The chemo port – and a new bit of hope

After spilling my heart out to you on Wednesday and tossing and turning for hours, I finally fell into sleep, only to be awakened by my little one and his fears (the scary trees outside his window) at 4 a.m.  A few hours later, my hubs woke me up in the boys’ room, where I’d accidentally fallen back to sleep while comforting Little Bear, and we headed down to the hospital for my chemo infusion.  We don’t tell the kids exactly where we go when we go to the hospital these days.  They know we go for an appointment, and they know I’m ill, and that’s enough for them right now.  Better we get them settled into school and deal with normal little-kid fears and transitions for now, and work the cancer stuff around their comfort with the new-teacher, new-friends shuffle first.

After my name is called at the cancer center, I’m ushered back to sit in the oversized chemo chairs, one per curtained area, each paired with a small, uncomfortable chair, where the patient’s support person can perch as she or he holds the patient’s hand.  The other hand is held still by the chemo nurse’s elbow while she punctures the vein — or vein after vein, as she tries to get a good stick, where the IV slides nicely into the patient’s vein and stays there, ready to deliver the chemo.  I’ve had some horrible times in that chair over the years.  Nurses have missed my vein, popped my veins, rolled my veins, and all kinds of ugly during the 6 months of chemo I had in 2007 and monthly or quarterly lab draws and tests since then.  The chemo I need now, however (Navelbine every 2 out of 3 weeks and Zometa every 3 or 4 weeks) doesn’t go through an IV.  I needed a port.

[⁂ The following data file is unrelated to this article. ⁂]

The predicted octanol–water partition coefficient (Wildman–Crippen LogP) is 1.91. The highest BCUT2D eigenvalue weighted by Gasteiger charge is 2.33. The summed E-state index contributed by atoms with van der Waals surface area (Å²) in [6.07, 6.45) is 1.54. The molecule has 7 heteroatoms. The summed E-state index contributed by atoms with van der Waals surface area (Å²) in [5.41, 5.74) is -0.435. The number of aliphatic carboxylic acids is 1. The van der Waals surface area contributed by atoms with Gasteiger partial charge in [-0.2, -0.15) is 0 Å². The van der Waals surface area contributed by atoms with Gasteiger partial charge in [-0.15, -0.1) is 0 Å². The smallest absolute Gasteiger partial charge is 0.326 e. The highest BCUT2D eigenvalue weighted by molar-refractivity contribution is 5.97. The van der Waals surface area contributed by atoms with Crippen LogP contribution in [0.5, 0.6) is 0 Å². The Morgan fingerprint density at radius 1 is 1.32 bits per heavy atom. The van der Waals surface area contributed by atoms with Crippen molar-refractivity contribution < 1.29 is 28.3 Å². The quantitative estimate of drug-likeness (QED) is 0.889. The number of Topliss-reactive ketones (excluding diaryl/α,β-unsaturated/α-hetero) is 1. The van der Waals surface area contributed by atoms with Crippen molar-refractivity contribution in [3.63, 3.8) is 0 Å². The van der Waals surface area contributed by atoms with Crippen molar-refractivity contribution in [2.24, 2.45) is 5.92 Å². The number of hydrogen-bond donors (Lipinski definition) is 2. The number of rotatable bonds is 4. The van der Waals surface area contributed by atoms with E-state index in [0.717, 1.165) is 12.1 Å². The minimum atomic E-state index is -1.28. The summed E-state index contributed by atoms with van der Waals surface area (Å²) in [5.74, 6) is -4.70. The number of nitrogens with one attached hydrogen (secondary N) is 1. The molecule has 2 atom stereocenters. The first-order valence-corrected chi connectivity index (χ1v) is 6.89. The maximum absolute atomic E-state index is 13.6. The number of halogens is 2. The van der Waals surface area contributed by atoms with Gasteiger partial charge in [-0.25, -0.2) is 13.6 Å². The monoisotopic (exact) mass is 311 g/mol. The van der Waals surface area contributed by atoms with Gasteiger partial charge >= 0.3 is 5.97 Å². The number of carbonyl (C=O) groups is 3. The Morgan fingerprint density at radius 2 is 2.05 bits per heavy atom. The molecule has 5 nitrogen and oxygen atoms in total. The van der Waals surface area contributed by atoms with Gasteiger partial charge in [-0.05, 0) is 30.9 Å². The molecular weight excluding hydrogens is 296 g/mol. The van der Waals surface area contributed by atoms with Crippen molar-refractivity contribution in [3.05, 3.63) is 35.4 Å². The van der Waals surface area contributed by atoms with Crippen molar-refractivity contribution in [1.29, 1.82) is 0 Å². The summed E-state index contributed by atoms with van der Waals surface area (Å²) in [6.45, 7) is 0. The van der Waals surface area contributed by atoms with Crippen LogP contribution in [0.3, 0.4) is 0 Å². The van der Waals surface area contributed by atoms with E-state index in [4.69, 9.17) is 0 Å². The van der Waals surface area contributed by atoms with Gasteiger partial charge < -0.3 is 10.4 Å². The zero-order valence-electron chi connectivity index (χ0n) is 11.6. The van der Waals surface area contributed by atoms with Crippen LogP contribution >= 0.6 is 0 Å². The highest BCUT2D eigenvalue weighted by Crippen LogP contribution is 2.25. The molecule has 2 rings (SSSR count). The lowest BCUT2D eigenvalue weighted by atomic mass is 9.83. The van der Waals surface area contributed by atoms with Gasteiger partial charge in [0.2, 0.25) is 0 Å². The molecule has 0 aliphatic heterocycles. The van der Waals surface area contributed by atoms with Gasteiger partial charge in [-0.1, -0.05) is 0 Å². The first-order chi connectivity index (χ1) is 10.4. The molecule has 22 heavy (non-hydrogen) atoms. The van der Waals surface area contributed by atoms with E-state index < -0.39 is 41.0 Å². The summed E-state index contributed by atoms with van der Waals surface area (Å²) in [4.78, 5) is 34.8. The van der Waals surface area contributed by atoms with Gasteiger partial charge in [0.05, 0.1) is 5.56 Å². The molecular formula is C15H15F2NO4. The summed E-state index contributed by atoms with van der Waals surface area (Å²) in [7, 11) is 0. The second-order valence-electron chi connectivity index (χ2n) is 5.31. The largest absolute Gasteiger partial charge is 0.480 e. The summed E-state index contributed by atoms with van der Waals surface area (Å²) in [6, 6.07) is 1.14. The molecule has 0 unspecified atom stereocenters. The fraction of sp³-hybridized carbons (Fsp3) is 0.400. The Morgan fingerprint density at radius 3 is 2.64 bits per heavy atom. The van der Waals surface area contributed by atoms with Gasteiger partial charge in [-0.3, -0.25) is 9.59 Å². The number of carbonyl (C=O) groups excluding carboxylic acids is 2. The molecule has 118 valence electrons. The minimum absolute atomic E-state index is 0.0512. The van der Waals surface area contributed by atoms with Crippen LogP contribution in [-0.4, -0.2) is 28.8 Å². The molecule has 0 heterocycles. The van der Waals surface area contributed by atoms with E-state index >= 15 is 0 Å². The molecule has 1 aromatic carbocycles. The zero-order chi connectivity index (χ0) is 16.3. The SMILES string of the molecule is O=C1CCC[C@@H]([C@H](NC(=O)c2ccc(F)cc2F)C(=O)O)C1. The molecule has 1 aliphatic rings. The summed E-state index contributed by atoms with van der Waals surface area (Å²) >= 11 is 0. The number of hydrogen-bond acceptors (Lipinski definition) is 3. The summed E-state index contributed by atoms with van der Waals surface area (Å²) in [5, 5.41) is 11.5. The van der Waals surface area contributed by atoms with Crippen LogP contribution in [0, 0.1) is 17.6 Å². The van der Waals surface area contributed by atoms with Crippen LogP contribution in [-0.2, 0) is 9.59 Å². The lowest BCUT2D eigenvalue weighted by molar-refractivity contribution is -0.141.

I have a port now, and I mentioned it before, but I don’t think I showed it to you.  Here’s what a medi-port or a port-a-cathport-a-cath looks like, in cartoon version, unfortunately, but if you’re strong of stomach, you can always google image search port-a-cath and see one planted in many different patients and survivors.  There are many strong smiles out there, and it’s actually rather impressive to see so many strong women and men (and children) voluntarily getting this port for chemo and its nasty side effects, all in effort to live a little longer.  It reminds me that I’m just one of so, so many cancer patients today.

So I have a port now, and on chemo days the nurse gloves up, wipes the bump on my chest clean, and pushes a device into me that will attach the tubes outside my body to the tube inside my body that winds from the port to the jugular vein in my neck.  There’s a cut on my neck from the surgery, and I hope it heals soon, because with most shirts the port and tube itself aren’t at all visible.